machine-config-operator-79d9c55d5-hth92      1/1     Running   0          37m
        machine-config-server-bsc8h                  1/1     Running   0          43h
        machine-config-server-hklrm                  1/1     Running   0          43h
        machine-config-server-k9rtx                  1/1     Running   0          43h

        The names for the config daemon pods are in the following format: machine-config-daemon-<seq>. The <seq> value is a random five character alphanumeric sequence.

      2. Display the pod log for the first machine config daemon pod shown in the previous output by enter the following command:

        $ oc logs <pod> -n openshift-machine-config-operator

        where pod is the name of a machine config daemon pod.

      3. Resolve any errors in the logs shown by the output from the previous command.

  7. To start the migration, configure the OVN-Kubernetes network plugin by using one of the following commands:

    • To specify the network provider without changing the cluster network IP address block, enter the following command:

      $ oc patch Network.config.openshift.io cluster \
        --type='merge' --patch '{ "spec": { "networkType": "OVNKubernetes" } }'
    • To specify a different cluster network IP address block, enter the following command:

      $ oc patch Network.config.openshift.io cluster \
        --type='merge' --patch '{
          "spec": {
            "clusterNetwork": [
              {
                "cidr": "<cidr>",
                "hostPrefix": "<prefix>"
              }
            ]
            "networkType": "OVNKubernetes"
          }
        }'

      where cidr is a CIDR block and prefix is the slice of the CIDR block apportioned to each node in your cluster. You cannot use any CIDR block that overlaps with the 100.64.0.0/16 CIDR block because the OVN-Kubernetes network provider uses this block internally.

      You cannot change the service network address block during the migration.

  8. Verify that the Multus daemon set rollout is complete before continuing with subsequent steps:

    $ oc -n openshift-multus rollout status daemonset/multus

    The name of the Multus pods is in the form of multus-<xxxxx> where <xxxxx> is a random sequence of letters. It might take several moments for the pods to restart.

    Example output
    Waiting for daemon set "multus" rollout to finish: 1 out of 6 new pods have been updated...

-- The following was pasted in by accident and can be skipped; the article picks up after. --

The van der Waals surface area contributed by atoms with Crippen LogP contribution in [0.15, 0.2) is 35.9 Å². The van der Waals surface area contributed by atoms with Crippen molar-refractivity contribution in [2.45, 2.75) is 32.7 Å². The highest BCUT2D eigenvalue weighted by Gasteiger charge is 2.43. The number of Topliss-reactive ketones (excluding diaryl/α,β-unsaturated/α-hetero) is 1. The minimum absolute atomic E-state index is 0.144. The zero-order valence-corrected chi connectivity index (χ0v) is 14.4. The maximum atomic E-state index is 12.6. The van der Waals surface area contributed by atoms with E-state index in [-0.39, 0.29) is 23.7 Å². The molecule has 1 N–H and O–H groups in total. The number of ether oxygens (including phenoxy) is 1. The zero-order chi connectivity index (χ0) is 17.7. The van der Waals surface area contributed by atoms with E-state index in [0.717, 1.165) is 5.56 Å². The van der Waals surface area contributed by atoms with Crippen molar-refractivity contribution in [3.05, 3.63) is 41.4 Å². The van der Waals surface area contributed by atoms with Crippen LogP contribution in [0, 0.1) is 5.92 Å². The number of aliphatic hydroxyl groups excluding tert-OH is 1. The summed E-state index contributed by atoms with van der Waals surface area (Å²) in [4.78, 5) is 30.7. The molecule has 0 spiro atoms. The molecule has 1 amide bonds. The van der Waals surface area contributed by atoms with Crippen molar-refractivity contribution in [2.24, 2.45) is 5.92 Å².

...
    Waiting for daemon set "multus" rollout to finish: 5 of 6 updated pods are available...
    daemon set "multus" successfully rolled out
  9. To complete the migration, reboot each node in your cluster. For example, you can use a bash script similar to the following example. The script assumes that you can connect to each host by using ssh and that you have configured sudo to not prompt for a password.

    #!/bin/bash
    
    for ip in $(oc get nodes  -o jsonpath='{.items[*].status.addresses[?(@.type=="InternalIP")].address}')
    do
       echo "reboot node $ip"
       ssh -o StrictHostKeyChecking=no core@$ip sudo shutdown -r -t 3
    done

    If ssh access is not available, you might be able to reboot each node through the management portal for your infrastructure provider.

  10. Confirm that the migration succeeded:

    1. To confirm that the network plugin is OVN-Kubernetes, enter the following command. The value of status.networkType must be OVNKubernetes.

      $ oc get network.config/cluster -o jsonpath='{.status.networkType}{"\n"}'
    2. To confirm that the cluster nodes are in the Ready state, enter the following command:

      $ oc get nodes
    3. To confirm that your pods are not in an error state, enter the following command:

      $ oc get pods --all-namespaces -o wide --sort-by='{.spec.nodeName}'

      If pods on a node are in an error state, reboot that node.

    4. To confirm that all of the cluster Operators are not in an abnormal state, enter the following command:

      $ oc get co

      The status of every cluster Operator must be the following: AVAILABLE="True", PROGRESSING="False", DEGRADED="False". If a cluster Operator is not available or degraded, check the logs for the cluster Operator for more information.

  11. Complete the following steps only if the migration succeeds and your cluster is in a good state:

    1. To remove the migration configuration from the CNO configuration object, enter the following command:

      $ oc patch Network.operator.openshift.io cluster --type='merge' \
        --patch '{ "spec": { "migration": null } }'
    2. To remove custom configuration for the OpenShift SDN network provider, enter the following command:

      $ oc patch Network.operator.openshift.io cluster --type='merge' \
        --patch '{ "spec": { "defaultNetwork": { "openshiftSDNConfig": null } } }'
    3. To remove the OpenShift SDN network provider namespace, enter the following command:

      $ oc delete namespace openshift-sdn